Gram Parsons

(1946 – 1973)

When it comes to the melding of Country and Rock, no figure looms larger than Gram Parsons, whose small but accomplished body of work — encompassing landmark recordings as a member of the Byrds, the International Submarine Band and the Flying Burrito Brothers as well as a pair of now-classic solo albums – exerts an influence that outstrips any popularity Parsons achieved during his short lifetime.

A North Carolina native, Parsons began pursuing a Rock-Country melding while attending Harvard University, founding the International Submarine Band in 1966. Parsons favored the term “Cosmic American Music” to describe his vision, a hybrid that incorporated not only Rock and Country, but also Soul, Folk, and R&B. The International Submarine Band relocated to Los Angeles in 1967 and recorded an album, Safe at Home, but disbanded prior to the LP's release. Parsons joined the Byrds in early 1968, and his passion for traditional Country music exercised a major influence on the band's next album, Sweetheart of the Rodeo.

But Parsons abruptly quit the Byrds after the album's release —his refusal to tour in segregated South Africa was the stated reasons, though it’s been speculated that he may also have seen better career opportunities elsewhere, possibly in his developing friendship with Rolling Stone Keith Richards, on whom Parson exerted an influence that showed up in Country-inflected Stones songs such as “Dead Flowers” and “Country Honk.”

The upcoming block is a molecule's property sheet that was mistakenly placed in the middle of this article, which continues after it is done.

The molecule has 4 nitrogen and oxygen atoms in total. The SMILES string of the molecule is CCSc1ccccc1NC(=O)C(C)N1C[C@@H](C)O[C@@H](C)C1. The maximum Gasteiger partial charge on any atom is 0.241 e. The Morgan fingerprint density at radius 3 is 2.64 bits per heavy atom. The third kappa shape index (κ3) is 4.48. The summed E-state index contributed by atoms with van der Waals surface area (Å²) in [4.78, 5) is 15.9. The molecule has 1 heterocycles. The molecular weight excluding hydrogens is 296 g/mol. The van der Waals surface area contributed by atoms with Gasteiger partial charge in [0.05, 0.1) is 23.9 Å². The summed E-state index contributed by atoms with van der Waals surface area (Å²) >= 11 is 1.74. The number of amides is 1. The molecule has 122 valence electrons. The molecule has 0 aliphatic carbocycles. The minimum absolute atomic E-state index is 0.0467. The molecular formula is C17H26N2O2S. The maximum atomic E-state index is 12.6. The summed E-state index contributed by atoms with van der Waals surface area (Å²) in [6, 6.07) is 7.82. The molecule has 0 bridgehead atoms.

Enticing his former Byrds bandmate Chris Hillman to join him, Parsons launched the Flying Burrito Brothers, whose 1969 debut The Gilded Palace of Sin was as much a Country Rock landmark as Sweetheart of the Rodeo had been. The album wasn't a commercial success, however, nor was its follow-up Burrito Deluxe, and in 1970 Parsons' drug-related unreliability got him fired from the band he'd founded. After some false starts, Parsons finally launched a solo career in 1973 with GP, which introduced a then-unknown Emmylou Harris on vocals.  The album was not a hit, nor was its follow-up, Grievous Angel — which was released a few months after Parsons' drug-related death in September 1973.